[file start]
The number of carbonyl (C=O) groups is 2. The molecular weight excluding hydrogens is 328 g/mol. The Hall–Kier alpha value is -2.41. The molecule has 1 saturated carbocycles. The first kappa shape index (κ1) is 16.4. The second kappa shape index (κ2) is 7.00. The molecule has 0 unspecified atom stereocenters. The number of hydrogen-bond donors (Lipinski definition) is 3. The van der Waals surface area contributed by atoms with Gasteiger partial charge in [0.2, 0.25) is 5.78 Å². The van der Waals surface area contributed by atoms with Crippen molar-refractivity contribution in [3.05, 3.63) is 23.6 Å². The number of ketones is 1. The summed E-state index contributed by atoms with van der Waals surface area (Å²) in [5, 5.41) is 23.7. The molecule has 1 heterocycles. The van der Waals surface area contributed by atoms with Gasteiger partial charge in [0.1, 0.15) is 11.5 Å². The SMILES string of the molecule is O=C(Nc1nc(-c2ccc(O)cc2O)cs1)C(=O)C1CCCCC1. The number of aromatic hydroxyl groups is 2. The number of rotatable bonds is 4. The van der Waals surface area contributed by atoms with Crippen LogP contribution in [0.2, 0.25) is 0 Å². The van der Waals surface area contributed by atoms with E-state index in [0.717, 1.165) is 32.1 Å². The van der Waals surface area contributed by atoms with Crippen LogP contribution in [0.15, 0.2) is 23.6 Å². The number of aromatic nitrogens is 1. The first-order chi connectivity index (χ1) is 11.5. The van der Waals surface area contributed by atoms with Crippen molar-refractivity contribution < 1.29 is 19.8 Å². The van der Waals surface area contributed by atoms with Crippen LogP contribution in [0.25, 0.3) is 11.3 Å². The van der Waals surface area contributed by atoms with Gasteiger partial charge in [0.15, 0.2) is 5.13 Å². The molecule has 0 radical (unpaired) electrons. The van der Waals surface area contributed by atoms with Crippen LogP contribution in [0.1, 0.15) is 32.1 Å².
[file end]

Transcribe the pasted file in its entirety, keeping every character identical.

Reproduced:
The number of carbonyl (C=O) groups is 2. The molecular weight excluding hydrogens is 328 g/mol. The Hall–Kier alpha value is -2.41. The molecule has 1 saturated carbocycles. The first kappa shape index (κ1) is 16.4. The second kappa shape index (κ2) is 7.00. The molecule has 0 unspecified atom stereocenters. The number of hydrogen-bond donors (Lipinski definition) is 3. The van der Waals surface area contributed by atoms with Gasteiger partial charge in [0.2, 0.25) is 5.78 Å². The van der Waals surface area contributed by atoms with Crippen molar-refractivity contribution in [3.05, 3.63) is 23.6 Å². The number of ketones is 1. The summed E-state index contributed by atoms with van der Waals surface area (Å²) in [5, 5.41) is 23.7. The molecule has 1 heterocycles. The van der Waals surface area contributed by atoms with Gasteiger partial charge in [0.1, 0.15) is 11.5 Å². The SMILES string of the molecule is O=C(Nc1nc(-c2ccc(O)cc2O)cs1)C(=O)C1CCCCC1. The number of aromatic hydroxyl groups is 2. The number of rotatable bonds is 4. The van der Waals surface area contributed by atoms with Crippen LogP contribution in [0.2, 0.25) is 0 Å². The van der Waals surface area contributed by atoms with E-state index in [0.717, 1.165) is 32.1 Å². The van der Waals surface area contributed by atoms with Crippen LogP contribution in [0.15, 0.2) is 23.6 Å². The number of aromatic nitrogens is 1. The first-order chi connectivity index (χ1) is 11.5. The van der Waals surface area contributed by atoms with Crippen molar-refractivity contribution < 1.29 is 19.8 Å². The van der Waals surface area contributed by atoms with Crippen LogP contribution in [0.25, 0.3) is 11.3 Å². The van der Waals surface area contributed by atoms with Gasteiger partial charge in [0.15, 0.2) is 5.13 Å². The molecule has 0 radical (unpaired) electrons. The van der Waals surface area contributed by atoms with Crippen LogP contribution in [0.1, 0.15) is 32.1 Å².